One popular gentrification narrative is that the process turns poorer black neighborhoods into wealthy white neighborhoods. While income and home values in LeDroit have soared, it still remains a predominantly black neighborhood.
Lil’ LeDroiters are becoming scarcer
From 1970 to 2010, the population of residents under 18 tumbled from 23% of the population (1,244 children) to 8% of the population (350 children). For comparison, DC’s under-18 population in 2010 stood at 17%.
Homeownership has expanded, the housing stock has not
This was one of the more surprising facts. Despite construction of numerous infill rowhouses (especially on the 300 and 500 blocks of U Street) and despite the conversion of many one-unit rowhouses into two-unit rowhouses, the total number of housing units is slightly lower than in 1970. Also, vacancy has been rising, which contradicts what I have seen since I moved here in 2009. Perhaps the vacancy numbers were driven by the remodeling of the 161 units at Kelly Miller or perhaps Howard University dorm rooms do not count as “occupied” since many are vacant during the summer.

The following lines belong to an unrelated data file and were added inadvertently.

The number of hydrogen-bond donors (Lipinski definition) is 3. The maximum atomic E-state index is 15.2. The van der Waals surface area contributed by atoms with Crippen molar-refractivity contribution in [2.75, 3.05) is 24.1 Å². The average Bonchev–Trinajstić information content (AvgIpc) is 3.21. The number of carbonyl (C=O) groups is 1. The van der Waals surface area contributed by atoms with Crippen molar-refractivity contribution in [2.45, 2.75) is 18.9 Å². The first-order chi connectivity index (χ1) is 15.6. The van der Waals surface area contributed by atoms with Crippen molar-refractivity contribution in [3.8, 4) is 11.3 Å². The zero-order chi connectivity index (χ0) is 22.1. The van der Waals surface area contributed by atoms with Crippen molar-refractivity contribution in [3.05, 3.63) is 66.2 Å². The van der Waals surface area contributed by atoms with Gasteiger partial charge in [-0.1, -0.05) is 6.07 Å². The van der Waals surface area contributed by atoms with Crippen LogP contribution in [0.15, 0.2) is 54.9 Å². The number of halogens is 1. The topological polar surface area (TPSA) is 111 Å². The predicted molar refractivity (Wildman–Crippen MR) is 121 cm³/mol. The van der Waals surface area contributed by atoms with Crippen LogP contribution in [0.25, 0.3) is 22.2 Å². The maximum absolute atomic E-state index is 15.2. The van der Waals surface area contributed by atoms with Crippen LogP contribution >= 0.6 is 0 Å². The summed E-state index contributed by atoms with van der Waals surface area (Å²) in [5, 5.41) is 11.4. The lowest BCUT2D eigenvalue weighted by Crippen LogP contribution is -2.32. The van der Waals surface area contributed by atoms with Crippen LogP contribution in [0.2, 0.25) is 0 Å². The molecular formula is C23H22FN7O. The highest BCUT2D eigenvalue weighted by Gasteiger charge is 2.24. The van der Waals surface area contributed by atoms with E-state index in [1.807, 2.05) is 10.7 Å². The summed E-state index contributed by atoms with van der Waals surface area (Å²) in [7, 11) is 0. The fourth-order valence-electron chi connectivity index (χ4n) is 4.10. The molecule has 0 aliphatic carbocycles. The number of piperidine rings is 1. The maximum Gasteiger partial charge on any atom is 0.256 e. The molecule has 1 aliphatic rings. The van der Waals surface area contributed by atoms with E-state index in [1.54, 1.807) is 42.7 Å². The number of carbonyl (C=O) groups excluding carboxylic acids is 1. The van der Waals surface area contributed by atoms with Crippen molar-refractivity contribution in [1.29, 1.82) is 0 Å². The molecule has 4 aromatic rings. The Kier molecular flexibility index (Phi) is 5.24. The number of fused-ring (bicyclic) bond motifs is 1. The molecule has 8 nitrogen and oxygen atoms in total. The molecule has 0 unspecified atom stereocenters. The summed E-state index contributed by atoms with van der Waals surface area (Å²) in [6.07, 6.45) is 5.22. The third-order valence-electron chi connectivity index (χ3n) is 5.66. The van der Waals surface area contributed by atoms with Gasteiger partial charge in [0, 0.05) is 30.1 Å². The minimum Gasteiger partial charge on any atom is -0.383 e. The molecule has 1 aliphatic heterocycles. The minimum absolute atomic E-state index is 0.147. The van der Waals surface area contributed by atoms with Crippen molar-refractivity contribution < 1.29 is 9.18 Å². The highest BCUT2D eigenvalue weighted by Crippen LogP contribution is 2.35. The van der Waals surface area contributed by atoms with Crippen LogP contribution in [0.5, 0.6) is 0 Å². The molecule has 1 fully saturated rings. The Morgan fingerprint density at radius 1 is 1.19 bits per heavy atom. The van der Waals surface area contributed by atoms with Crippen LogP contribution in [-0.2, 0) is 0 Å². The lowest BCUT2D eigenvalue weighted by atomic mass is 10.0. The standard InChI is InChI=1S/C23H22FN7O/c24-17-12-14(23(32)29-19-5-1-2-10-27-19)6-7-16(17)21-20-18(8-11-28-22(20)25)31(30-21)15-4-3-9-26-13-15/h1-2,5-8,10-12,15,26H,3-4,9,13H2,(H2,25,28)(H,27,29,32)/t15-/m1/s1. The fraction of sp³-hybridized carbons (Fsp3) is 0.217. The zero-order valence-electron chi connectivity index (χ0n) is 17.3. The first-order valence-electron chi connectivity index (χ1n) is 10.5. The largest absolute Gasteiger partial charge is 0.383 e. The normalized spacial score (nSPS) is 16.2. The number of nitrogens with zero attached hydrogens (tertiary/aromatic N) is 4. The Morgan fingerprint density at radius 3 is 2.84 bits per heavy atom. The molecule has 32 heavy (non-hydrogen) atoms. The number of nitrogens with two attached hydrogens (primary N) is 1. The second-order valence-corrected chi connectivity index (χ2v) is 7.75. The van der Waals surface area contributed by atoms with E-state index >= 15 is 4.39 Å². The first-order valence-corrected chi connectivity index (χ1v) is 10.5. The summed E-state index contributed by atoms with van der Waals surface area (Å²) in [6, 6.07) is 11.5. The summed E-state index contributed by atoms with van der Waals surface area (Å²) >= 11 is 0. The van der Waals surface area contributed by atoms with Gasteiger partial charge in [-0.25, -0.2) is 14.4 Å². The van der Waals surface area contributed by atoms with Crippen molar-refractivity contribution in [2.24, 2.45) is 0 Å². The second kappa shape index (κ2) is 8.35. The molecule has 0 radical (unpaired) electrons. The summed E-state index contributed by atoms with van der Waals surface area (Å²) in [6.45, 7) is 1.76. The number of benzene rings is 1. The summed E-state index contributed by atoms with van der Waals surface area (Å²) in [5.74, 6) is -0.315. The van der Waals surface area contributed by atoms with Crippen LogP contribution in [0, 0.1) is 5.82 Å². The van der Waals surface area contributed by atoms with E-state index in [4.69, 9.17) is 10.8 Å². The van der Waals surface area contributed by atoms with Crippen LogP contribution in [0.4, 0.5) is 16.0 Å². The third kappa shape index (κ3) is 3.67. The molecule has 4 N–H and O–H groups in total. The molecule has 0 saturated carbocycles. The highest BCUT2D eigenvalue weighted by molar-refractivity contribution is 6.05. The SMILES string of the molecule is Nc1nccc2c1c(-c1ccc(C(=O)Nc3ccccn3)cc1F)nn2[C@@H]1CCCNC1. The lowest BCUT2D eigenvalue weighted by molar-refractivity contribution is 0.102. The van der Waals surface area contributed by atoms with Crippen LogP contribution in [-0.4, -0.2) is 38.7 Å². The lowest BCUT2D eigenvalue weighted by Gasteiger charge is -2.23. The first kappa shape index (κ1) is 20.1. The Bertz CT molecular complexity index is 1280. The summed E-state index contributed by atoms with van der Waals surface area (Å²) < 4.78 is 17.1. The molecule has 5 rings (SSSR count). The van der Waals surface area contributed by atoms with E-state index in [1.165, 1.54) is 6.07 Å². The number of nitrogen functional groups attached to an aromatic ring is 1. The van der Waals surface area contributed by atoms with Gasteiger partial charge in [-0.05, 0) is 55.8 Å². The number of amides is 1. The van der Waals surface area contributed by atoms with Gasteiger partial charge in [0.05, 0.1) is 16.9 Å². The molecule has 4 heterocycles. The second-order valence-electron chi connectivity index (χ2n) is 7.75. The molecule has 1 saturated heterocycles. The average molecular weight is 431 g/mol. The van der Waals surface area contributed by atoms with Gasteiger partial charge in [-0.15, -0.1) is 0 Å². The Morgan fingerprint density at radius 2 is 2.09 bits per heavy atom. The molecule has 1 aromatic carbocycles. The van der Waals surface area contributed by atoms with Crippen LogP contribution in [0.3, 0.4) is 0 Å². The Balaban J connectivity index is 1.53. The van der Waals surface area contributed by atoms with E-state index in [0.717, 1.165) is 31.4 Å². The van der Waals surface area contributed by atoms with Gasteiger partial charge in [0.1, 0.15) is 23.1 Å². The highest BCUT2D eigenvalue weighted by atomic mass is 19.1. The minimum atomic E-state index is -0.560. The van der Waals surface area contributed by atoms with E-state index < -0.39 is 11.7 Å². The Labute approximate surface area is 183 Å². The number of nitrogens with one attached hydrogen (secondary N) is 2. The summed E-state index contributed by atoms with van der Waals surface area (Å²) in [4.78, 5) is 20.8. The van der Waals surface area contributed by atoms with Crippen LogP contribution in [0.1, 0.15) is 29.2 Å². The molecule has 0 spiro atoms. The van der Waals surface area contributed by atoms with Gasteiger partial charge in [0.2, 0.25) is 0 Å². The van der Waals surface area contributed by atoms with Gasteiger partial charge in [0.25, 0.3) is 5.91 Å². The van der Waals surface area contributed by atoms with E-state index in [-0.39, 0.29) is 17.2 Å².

The definition of gentrification is a matter of great debate, but Governing defined it as any census tract that met the following criteria from the 2000 Census to the 2010 Census:
- It must start out poorer, i.e. “median household income and median home value needed to fall within the bottom 40th percentile of all tracts within a metro area at the beginning of the decade.”
- It must end up pricier and more educated, i.e. “in the top third percentile for both inflation-adjusted median home values and percentage of adults with bachelors’ degrees.”
According to Governing’s analysis, our tract, like half of the other DC tracts that met the first condition above in 2000, satisfied the second condition in 2010 and thus gentrified.
- Longitudinal Census Bureau data (1970 – 2010) came from the US 2010 project, which used a peer-reviewed method adjust older tract data to conform to the latest tract boundaries.
- Governing, which used Census Bureau data.
- American Community Survey, a Census Bureau project that collects detailed demographic data for years between and overlapping each decennial census.